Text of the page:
The AANS and CNS are unaware of any federal government document directing that advanced neurosurgery for patients over 70 years of age will not be indicated and only supportive care treatment will be provided. Furthermore, in conducting our own due diligence, the caller who identified himself as a brain surgeon is not actually a neurosurgeon, nor was there any session at the recent Congress of Neurological Surgeons’ scientific meeting in Washington, DC at which a purported government document calling for the rationing of neurosurgical care was discussed.
Neurosurgeons are committed to providing timely, compassionate, and state of the art treatment for all patients — regardless of age — who have neurosurgical conditions. As such, we have requested numerous times that this podcast be removed from Mark Levin’s website as it portrays inaccurate information which could potentially be harmful to the patients that we serve.
Notwithstanding the AANS/CNS denial, the plain truth is that for cost-effective reasons (health care costs mount in our older years), all government-run health care systems —
euphemistically sugar-coatedly called “single-payer” — necessarily entail medical rationing, otherwise called death panels. There are two examples in America already: Arizona and Oregon.
As recounted by Wesley Smith for The Weekly Standard, Jan. 31, 2011, the Arizona legislature cut its Medicaid budget because the state is in dire financial straits—a move approved by the Obama administration. The cuts led to canceling Medicaid coverage for organ transplant surgeries, and the death of a potential organ recipient.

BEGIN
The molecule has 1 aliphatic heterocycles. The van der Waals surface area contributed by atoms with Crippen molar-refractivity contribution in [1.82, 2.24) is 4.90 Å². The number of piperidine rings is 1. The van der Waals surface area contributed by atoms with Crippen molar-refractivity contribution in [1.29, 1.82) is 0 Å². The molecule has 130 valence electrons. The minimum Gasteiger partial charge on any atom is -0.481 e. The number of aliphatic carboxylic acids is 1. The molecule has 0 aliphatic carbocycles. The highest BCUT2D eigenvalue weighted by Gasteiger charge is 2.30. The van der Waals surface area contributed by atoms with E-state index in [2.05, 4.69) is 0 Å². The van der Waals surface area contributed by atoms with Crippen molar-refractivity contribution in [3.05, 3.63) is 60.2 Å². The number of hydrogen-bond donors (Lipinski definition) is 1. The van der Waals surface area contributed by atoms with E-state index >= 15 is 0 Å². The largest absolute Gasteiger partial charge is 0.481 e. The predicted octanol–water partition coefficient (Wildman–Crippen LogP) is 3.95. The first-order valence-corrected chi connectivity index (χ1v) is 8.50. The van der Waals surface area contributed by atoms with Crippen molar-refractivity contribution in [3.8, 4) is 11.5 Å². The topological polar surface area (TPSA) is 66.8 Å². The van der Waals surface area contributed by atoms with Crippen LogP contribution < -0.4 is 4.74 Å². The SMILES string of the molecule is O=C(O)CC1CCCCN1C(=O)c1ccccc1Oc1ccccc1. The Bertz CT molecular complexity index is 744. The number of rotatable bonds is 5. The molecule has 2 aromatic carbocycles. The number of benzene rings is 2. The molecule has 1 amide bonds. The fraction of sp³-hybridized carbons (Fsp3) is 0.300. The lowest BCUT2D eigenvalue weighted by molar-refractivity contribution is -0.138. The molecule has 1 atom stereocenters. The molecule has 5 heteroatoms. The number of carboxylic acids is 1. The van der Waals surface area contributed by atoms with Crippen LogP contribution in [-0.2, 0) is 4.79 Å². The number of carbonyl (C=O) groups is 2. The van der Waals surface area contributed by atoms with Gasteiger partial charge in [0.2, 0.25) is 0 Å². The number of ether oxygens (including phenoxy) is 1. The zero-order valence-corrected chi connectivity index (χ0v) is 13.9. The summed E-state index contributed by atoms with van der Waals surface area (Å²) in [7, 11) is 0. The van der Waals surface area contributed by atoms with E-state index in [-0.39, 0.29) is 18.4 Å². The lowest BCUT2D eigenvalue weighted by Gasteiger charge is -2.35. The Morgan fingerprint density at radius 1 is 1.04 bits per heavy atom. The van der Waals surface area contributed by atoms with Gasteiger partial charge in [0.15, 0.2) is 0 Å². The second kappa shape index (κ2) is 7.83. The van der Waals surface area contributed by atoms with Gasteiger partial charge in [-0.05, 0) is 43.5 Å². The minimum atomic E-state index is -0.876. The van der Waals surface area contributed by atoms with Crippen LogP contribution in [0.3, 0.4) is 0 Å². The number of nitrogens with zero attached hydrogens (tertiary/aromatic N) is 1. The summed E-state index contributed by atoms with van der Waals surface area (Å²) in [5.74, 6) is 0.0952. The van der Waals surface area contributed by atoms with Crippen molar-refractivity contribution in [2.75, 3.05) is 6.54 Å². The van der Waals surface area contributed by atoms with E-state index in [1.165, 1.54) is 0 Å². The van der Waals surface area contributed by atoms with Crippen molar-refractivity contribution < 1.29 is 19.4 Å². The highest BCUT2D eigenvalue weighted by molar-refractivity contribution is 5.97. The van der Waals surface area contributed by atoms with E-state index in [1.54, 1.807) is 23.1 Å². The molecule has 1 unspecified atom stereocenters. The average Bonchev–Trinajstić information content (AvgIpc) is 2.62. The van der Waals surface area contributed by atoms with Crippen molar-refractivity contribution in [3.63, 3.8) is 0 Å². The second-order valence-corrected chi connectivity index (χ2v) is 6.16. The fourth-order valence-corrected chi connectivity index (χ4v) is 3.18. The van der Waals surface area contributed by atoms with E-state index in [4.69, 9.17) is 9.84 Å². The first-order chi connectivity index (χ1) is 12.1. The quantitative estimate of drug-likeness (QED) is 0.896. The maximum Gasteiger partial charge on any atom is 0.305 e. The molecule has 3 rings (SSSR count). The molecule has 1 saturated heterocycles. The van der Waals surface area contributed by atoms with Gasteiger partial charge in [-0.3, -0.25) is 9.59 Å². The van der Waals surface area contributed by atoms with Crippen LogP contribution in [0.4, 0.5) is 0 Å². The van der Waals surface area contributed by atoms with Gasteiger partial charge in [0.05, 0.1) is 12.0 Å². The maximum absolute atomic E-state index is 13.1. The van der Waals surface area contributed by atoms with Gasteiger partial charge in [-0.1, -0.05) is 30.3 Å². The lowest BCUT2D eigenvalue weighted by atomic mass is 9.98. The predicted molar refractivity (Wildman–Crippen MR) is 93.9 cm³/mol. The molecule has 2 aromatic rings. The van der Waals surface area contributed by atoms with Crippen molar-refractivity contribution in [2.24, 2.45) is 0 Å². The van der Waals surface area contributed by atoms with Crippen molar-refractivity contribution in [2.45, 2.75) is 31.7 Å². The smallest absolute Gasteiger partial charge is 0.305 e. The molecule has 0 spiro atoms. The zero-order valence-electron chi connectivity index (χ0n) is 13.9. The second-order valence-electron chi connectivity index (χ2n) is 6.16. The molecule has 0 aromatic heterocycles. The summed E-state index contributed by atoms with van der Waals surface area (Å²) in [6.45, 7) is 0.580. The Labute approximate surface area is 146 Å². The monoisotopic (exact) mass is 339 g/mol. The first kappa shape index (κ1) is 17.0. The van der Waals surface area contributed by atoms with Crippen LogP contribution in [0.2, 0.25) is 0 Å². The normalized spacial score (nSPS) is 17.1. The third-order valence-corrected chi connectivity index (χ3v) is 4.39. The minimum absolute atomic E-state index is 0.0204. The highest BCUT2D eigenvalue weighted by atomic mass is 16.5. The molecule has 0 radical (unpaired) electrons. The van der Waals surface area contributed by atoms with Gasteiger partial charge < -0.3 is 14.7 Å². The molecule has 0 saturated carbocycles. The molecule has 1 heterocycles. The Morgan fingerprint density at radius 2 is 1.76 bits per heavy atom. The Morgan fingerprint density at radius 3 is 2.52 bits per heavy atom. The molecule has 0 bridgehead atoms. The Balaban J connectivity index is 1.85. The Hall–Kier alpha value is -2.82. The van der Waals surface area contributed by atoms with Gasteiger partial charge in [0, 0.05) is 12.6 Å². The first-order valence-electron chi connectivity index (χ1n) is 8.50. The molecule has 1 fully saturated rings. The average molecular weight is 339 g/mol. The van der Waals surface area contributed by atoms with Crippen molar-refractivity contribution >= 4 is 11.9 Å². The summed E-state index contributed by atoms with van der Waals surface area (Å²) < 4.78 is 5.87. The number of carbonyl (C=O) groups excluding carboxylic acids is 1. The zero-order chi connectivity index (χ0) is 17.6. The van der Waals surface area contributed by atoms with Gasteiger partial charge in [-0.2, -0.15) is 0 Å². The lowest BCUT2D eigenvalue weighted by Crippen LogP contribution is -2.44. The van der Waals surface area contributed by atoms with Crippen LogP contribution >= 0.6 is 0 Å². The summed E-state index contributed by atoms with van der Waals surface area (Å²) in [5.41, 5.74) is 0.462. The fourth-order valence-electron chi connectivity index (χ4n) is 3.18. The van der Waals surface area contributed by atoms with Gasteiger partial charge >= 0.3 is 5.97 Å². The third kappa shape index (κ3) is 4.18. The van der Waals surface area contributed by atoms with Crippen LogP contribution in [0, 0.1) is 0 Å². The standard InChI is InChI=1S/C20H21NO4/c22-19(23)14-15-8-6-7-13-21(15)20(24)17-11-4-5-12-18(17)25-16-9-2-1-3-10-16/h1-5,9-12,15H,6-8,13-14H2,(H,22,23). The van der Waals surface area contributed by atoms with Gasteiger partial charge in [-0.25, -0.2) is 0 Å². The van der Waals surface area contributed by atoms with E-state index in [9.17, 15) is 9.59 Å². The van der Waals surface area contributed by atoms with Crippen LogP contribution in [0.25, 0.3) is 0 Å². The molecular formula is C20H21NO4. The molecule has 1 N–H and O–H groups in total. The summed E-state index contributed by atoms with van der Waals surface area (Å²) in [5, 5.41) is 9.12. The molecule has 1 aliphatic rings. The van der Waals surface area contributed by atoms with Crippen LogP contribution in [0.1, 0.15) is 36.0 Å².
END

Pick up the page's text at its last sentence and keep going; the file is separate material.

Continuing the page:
Then, there is “Oregon, a decidedly liberal state…. In 1993, the Clinton administration gave permission to the Oregon Health Plan, the state’s Medicaid program, to introduce rationing. The system involves a treatment schedule that lists 649 potentially covered procedures. The state pegs the number of procedures the state will cover to the available funds. Patients requiring procedures above the cutoff line are out of luck. As of October 2010, only the first 502 treatments were covered. But even that low number doesn’t tell the full story of rationing in Oregon. The Oregon Health Plan also rations covered procedures under certain circumstances. Chemotherapy, for instance, is not provided if it is deemed to have a 5 percent or less chance of extending the patient’s life for five years, meaning that a patient whose life might be extended a year or two with chemo may not receive it.”
Smith reminds us that both the Arizona and Oregon examples “resulted from a single-payer health care system crashing into a budgetary brick wall. The real lesson here is that ‘single payer’ and ‘death panels’ go together like ‘See’s’ and ‘candy.'”
And so, despite the AANS/CNS’s statement of denial, anyone with an average IQ knows that Obamacare does/will have rationing, which is another word for death panels.